In Michigan, 18% of counties, mostly in the Upper Peninsula and northern Lower Peninsula, were defined as maternity care deserts and 4.6% of women had no birthing hospital within 30 minutes, according to the report. It states that, on average, a woman in Michigan travels just over 8 miles to a hospital providing obstetric care. Women living in maternity care deserts travel 4.5 times farther than those with full access.
The March of Dimes analysis for Michigan said that more than 1,400 babies were born in maternity care deserts in 2019-20, 1.4% of all births. More than 7% of babies were born to women who live in rural counties, while 4.8% of maternity care providers practice in rural counties in the state, according to the report.
More:State puts $8 million into SOS effort to save Michigan moms and babies
Munson Healthcare in northern Michigan announced a regional care transformation plan Sept. 27, a three-year plan to expand primary care, improve access and increase virtual care. Its hospitals will continue to have full emergency services, but Otsego Memorial and Cadillac will become regional hospitals and Charlevoix, Grayling, Manistee and Paul Oliver will become community hospitals with observation, limited inpatient care and more focus on outpatient services. Munson Medical Center in Traverse City will be a high-level specialty care center available 24/7.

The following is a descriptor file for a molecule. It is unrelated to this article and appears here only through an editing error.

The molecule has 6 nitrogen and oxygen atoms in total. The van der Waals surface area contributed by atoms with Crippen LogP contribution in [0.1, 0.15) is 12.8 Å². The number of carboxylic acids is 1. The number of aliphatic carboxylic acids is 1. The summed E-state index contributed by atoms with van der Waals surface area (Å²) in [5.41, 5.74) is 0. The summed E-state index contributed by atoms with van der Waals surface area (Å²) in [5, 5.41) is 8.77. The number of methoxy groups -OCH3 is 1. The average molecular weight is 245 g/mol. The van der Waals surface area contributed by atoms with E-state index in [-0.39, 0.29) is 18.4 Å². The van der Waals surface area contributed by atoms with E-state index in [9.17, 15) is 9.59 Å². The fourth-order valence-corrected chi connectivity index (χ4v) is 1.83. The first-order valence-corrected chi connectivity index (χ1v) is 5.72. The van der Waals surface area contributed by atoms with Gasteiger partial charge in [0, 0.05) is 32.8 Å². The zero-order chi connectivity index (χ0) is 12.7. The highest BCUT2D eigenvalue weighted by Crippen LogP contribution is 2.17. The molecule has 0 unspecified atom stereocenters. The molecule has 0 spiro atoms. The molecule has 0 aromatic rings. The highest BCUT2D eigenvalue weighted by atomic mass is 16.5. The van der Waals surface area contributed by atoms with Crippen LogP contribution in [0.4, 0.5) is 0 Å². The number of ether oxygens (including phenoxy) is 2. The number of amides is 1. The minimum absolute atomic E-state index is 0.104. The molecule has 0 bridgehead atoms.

“There are hospitals closing across the country. And this plan ensures that we don’t have to do that,” said Megan Brown, chief marketing and communications officer for Munson Healthcare. “So long term, this will be more and better access to the services people want.”